The beauty part is, we can always blame Elizabeth. We’re good hikers but we need that initial punt in the heinie, and our niece is a grade-A heinie-punter. She’s the pull-cord for our two-stroke engine. So she’s the one that suggested we go for a waterfall hike in the gorge in March. The Columbia Gorge hikes all have a lot in common: they’re green, full of waterfalls, and straight up. That’s a package deal. They’re green from all the water. They’re waterfally from all the upness. If you start walking in the Gorge, you can’t get very far without starting to climb. And once you start to climb, it’s hard to finish, because there’s always more up. Devil’s Rest, at least, seemed to have an end point. Nothing about the name warned us off. Everyone likes rest.
And because the Gorge has so much Up in it, you can run through several latitudes and months in one day hike. You can start at the bottom in September with the happy woodland critters, and emerge a mile up in January, eyes peeled for trampling caribou. Elizabeth promised we’d stop when we hit snow. We were only going to gain a half mile elevation on this hike, but we’re not in our summer shape, and we got warm right away. “Can’t believe people won’t hike in the rain,” we said to each other, too smug. “Look how beautiful it is. We should’ve worn shorts and a T-shirt,” we said, too snug, unzipping everything we had on.
The snow appears abruptly when you’re hiking uphill. First you round the bend and see a little starter patch. Then more and more patches, until they coalesce into a snowfield with intermittent mudslides. The weather personages had forecast light rain, and sure enough there was a whole ton of light rain up there. Nearby trees began to disappear. After a few miles, the first viewpoint presented itself as a wide spot with a sheer dropoff, beyond which squatted a cloudbank thick enough to break your fall. It was magnificent: somewhere below us stretched the majesty of the mighty Columbia churning through the basalt. Or, the shimmering pink sands of Waaka Waaka where the plumious frondle-trees waved in the breeze and tiny pocket monkeys played castanets and dropped petals in our Margaritas. Could have been either, it was hard to tell. We stepped away from the edge and kept shlorping uphill through the snow and mud. Devil’s Rest was a view-free bunch of boulders in the forest at a point high enough to funnel a gusting wind in our direction. There was a break in the light rain, in the sense that it was now coming at us sideways. We zipped up, hunched over our sandwiches, and speculated about the freezing point of mayonnaise.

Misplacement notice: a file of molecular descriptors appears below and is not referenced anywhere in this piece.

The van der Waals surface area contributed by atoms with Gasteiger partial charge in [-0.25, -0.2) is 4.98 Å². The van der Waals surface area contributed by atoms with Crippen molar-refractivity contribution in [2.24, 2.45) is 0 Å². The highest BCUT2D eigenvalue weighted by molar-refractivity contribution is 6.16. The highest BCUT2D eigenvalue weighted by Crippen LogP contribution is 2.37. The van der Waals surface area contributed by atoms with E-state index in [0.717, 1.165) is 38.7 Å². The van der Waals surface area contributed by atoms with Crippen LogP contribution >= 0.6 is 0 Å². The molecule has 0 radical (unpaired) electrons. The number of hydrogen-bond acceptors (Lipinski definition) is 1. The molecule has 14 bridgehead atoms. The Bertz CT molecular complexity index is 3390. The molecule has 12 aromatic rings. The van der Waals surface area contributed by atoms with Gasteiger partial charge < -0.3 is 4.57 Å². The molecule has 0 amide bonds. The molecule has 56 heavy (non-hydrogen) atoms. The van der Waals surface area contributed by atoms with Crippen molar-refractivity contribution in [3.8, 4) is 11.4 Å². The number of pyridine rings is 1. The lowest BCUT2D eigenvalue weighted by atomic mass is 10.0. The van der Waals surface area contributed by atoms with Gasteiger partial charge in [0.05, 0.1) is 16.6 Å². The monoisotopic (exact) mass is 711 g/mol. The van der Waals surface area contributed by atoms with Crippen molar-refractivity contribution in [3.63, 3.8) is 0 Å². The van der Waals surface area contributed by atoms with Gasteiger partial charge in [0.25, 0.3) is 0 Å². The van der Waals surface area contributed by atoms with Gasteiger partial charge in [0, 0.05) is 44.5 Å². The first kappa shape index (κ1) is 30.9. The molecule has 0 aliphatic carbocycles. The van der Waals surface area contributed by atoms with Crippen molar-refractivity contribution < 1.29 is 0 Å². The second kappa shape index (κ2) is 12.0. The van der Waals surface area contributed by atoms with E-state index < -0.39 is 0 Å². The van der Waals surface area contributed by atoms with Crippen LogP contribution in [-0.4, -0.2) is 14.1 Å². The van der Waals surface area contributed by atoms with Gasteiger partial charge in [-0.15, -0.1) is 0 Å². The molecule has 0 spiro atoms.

Dave, through clenched teeth, sent out something about Elizabeth and me being entirely too gung ho. There was something about a ho, anyway. I mentioned that the guide book said there was a different way down, conceivably through Tahiti, and that we should be able to make out signs. We peered through the fog and finally noticed signs of hypothermia, and went down the way we came, with the mighty Columbia rumbling below and Dave grumbling behind. Periodically the snow, mud, and downward momentum sent him ricocheting down the trail and into a voluntary face plant on a Douglas fir to stop his slide: shluck shluck shluck SHLOOOORP bink-bink-bink-bink-BAM. Ha ha! Funny Dave!
“I thought,” he said tightly, peeling bark from his beard, “we were going to stop when we hit snow.”
Elizabeth explained. Usually, when we hit snow, it’s passable for a while, and then it suddenly gets too deep to traverse, and that’s when we were going to turn back. This snow, however, had remained thin, albeit slick. “So,” Dave said, “what you meant was, we would go until the snow was in fact impassable, and at that point we would not continue passing. We would not, as you say, violate any laws of physics. Is that it?” Shluck shluck shluck SHLOOOORP bink-bink-bink-bink-BAM.
“Right,” Elizabeth said. “You okay?” she called down.
He was probably okay. He didn’t say much the rest of the way down. We got to the car and cranked up the heater until we’d knocked the rime off the interior of our cell walls. “That was great!” Elizabeth chirped when her larynx thawed out. “It’ll be even better next time,” she said, poking Dave until he seized her by the poker.
“Next time,” Dave said, “snow means snow.”